I've already played this one, so I pretty much knew what I was getting into. The book's a very nice one, with some nice Art Nouveau page decorations that contribute a lot to the feel (especially when you make it most of the way through and discover that the setting is full of that style).
The mechanics have a few more subtleties that didn't come up in a one-shot, such as the choice of using Arete (skill) versus Hubris (magic) in every conflict is also a statement about whether you accept the rule of the Primarchs (i.e. the Olympians and Titans) or are rejecting it. There are also a lot of nifty options in the results that we didn't use all of.
Conflict resolution is by cards. You draw a number of cards based on your Arete or Hubris plus any relevant Muses (character goals). You are looking for a number of cards in one suit, which you then add to the ability associated with that suit to get your total. The ability chosen also determines how you deal with the conflict - if you pick clubs for your total, then you used Chaos (destruction) to achieve your end. After the totals are revealed, there is a point scoring phase, in which you may take points from opponents that you beat. Face cards, aces and jokers score points, and you then may use those you won plus your own to temporarily rearrange the stats of anyone involved in the conflict. Exactly how depends on the suit played, but options include moving points from one character to another, increasing or decreasing them, or locking the current scores for a while. My feeling is that this will get really interesting once the group gets a good handle on the rules, allowing a lot of fun tactics. In the game I played, we really just scratched the surface of this stuff.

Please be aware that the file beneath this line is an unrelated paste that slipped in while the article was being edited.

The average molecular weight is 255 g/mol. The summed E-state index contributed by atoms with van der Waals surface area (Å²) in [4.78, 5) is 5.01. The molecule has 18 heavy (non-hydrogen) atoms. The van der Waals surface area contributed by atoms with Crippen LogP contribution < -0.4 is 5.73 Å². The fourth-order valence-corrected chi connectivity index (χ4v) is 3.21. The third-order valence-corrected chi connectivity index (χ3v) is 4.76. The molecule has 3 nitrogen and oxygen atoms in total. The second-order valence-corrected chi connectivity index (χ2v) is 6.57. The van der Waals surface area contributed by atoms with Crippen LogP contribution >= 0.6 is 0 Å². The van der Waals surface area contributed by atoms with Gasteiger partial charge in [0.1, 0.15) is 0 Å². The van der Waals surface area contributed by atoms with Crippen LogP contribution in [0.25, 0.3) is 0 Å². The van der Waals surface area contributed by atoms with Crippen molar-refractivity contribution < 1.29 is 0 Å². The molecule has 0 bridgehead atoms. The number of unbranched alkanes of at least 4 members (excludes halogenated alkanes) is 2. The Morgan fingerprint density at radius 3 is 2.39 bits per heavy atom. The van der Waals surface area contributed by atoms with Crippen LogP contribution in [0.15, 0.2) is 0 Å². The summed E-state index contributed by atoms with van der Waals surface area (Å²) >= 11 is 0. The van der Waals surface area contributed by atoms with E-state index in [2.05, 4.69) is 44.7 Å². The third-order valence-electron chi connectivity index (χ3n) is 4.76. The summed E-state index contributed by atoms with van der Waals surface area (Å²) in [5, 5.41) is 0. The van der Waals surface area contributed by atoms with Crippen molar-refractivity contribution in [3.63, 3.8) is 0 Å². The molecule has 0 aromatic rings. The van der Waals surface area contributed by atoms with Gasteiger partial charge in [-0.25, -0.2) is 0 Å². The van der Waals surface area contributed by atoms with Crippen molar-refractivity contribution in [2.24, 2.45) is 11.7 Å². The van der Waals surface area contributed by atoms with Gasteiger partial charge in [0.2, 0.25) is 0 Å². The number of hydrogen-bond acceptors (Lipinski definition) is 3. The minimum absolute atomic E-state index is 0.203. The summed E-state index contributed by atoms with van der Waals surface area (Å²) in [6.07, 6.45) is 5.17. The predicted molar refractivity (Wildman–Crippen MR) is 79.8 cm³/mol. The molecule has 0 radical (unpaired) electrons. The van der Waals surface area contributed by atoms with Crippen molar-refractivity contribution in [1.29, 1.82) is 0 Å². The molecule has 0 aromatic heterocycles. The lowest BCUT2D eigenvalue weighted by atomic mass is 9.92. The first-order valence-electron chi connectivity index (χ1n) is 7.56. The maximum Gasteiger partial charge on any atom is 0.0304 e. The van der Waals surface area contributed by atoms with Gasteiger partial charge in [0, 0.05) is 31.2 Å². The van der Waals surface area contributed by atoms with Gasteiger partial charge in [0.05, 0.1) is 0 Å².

Once again, a shout out goes to Muses, the coolest thing in the game. These are player-authored character goals. Once you resolve it one way or another, the current rating gives you points towards character development. These can be of two different types, depending on whether you had more Arete or Hubris successes for the goal.
The setting is both really cool and extremely evocative. Snyder provides a huge, epic, history to build on. Then he presents a page on each of the nine worlds that describes a few key conflicts going on there right now, together with some statted up NPCs for that world (usually deeply involved in the conflicts just mentioned). The color is pulled from Greek myth, with the Olympians and Titans currently in a cold war type of situation after a couple of wars that raged through all the worlds. It seems prefectly matched for the intention of allowing each group to pick a couple of their favorite places to build the story from, and then just go from there. I also really like that it's set up so that you can build your character up to change the world - there's a sort of endgame where you become a champion for a Primarch (ruler of a world) or instead usurp a Primarch's position.
Good stuff, recommended!